Restaurant grades-- you see them, usually when you enter a restaurant. They are an assurance or a warning to consumers about the food they are about to eat.

Yet ‘Five On Your Side Investigates’ has learned that almost every restaurant in the city of St. Louis gets an 'A' grade from the city health department.

That may seem like a cause for celebration, but we took a closer look and found reasons for concern.

"Apparently, the scores are being biased toward the restaurant," said Roy Costa, an internationally known expert in food safety and restaurant inspection.

Costa says that may mean you being exposed to possible health risks.

Take a place like Delmar Chop Suey, just south of Grand Center.

Their inspection record shows that city of St. Louis health department has given them nothing but a grade of “A” for a number of years.

"I'm clean, I know that," owner Jimmy Lam told us.

But in the records for one of the establishment inspections, we found something disturbing.

A 2015 inspection there turned up five violations, two of them extremely serious, including live roaches in the kitchen.

"That's one of the key things that inspectors are supposed to not allow to be occurring. In a lot of jurisdictions that's grounds for closure of the establishment, "Costa tells us.

Instead, the City of St. Louis inspector gave Delmar Chop Suey an ‘A’ that day.

So, what's going on? Well, what happened that day was not unusual.

Five On Your Side Investigates examined more than 10,000 City of St. Louis restaurant inspections and found that approximately 96 percent of them resulted in an 'A'.

Food safety experts say that the possibility of so many inspections ending in As, is, as one said it, “extremely, extremely unlikely” and “suspicious”.

All of them agreed that some form of artificial “grade inflation” was occurring.

Roy Costa called the grades practically “meaningless.”

So we asked Pat Mahoney of the City Health Department about it.

She oversees the City of St. Louis’ restaurant inspection program.

"Well, it is what it is," she said of the astoundingly high proportion of restaurants getting an ‘A’.

So what could be contributing to this?

First, inspectors look for violations, of which “critical violations” pose the biggest public threat. That’s because they are the sort of violations most likely to lead to you ill, specifically from food-borne illness.

So when a restaurant has two such violations, cities generally take it seriously. In fact, St. Louis has a policy about such an event: "When two of these occur during an inspection, the grade is dropped to 'B' or 'C'."

But Five On Your Side Investigates discovered restaurant after restaurant in the city of St. Louis where inspectors turned up two, three, even four or more critical violations. Yet not only was the grade not dropped, often the restaurant ended up with an 'A'.

For example, the day Delmar Chop Suey got an 'A' while roaches ran through its kitchen, it also had two critical violations. Hence the grade should have dropped to a 'B' according to city policy.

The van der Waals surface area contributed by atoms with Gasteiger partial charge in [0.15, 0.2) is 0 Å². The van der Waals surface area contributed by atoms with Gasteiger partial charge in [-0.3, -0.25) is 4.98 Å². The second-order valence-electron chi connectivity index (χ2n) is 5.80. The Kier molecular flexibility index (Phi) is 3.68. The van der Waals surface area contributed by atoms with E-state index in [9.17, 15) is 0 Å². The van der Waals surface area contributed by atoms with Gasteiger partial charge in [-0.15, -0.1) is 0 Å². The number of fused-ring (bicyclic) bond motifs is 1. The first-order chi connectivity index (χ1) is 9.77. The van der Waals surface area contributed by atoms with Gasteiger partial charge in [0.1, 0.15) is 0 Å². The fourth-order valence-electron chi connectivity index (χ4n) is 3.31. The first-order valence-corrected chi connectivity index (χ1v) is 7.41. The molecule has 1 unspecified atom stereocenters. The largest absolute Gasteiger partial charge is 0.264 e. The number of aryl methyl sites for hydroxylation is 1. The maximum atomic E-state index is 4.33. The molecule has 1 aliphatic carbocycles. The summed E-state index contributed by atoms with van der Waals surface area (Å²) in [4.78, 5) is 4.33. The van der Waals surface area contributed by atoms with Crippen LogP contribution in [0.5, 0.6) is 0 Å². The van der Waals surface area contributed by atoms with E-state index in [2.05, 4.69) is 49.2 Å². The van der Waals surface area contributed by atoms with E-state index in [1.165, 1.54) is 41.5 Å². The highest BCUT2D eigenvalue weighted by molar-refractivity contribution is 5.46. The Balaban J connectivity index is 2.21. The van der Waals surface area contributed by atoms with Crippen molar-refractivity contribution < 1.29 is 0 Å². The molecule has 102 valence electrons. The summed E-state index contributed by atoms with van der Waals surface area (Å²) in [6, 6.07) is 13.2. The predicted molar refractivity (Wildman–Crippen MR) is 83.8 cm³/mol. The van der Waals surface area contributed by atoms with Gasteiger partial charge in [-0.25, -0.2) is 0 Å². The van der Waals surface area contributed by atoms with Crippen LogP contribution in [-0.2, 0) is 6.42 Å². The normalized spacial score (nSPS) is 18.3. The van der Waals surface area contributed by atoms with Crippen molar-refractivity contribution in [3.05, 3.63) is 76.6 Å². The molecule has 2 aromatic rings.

So we asked the St. Louis Health Department about it.

"They're working on the problem. They've brought in exterminators," Mahoney explained about the top grade.

Owner Jimmy Lamm confirmed that.

"Yeah, we have a contract for two years," he said.

But what this instance demonstrated is an practice of the inspection department: You see, in St. Louis if an inspector finds two or more critical violations, a restaurant can still get a second chance.

Supervisor Mahoney explained: "If they correct violations while the inspector is there they are not subject to downgrading at that point.”

But most experts agree that an inspection is supposed to be a snap-shot of the conditions in a restaurant. Hence, they say that ‘the city’s second chance’ amounts to “retouching the photograph”.

"That makes the grade invalid, "said Costa even saying that it is a “misrepresentation” to the public.

Five On Your Side Investigates also found another problem:

Whether it’s grade school or a health department doing restaurant inspections in another city such as Los Angeles, usually letter grading breaks down like this-

  • 100 to 90 is an ‘A”
  • 89 to 80 is a “B”
  • 79 to 70 is a “C”

But when it comes to grading restaurants in St. Louis, the City Health Department does it this way-

  • 100 to 85 is an ‘A”
  • 85 to 71 is a “B”
  • 71 and below is a “C”

Our experts' reaction?

How St. Louis defines an 'A' or 'B' may be lowering the standard of cleanliness for City of St. Louis restaurants.

"I would definitely not want to eat in a B restaurant in St. Louis,” said Costa.

That’s what the China King Express on Gravois was when we visited it in November, according to city inspection documents. Yet the restaurant still had an “A” posted on their front window.

Either way: The restaurant has had about 25 percent Bs and about 75 percent As.

But can make up a ‘B'?

Take a 2014 inspection where a city inspector found a total of six non-critical and six critical violations. The latter included a front line cook who was blowing his nose into his apron, wiping his nose while cooking, and had open sores on his arms.

Costa said not only did the cook pose a possible risk for standard forms of food-borne illness, but depending on his state of health, he could have been a risk for tuberculosis, meningitis, and staph.

We brought that to the attention of Pat Mahoney.

"Oh yeah he should not be cooking, "she said.

And yet, that day China King Express still managed to get a 'B'.

Finally, expert Roy Costa believes that the restaurant inspectors are doing a good job spotting and writing up violations. So he said ‘forget the grade,’ and read the actual inspection reports if you want to know what’s going on at your favorite eatery.

For more on the reports issues over the City of St. Louis, click here.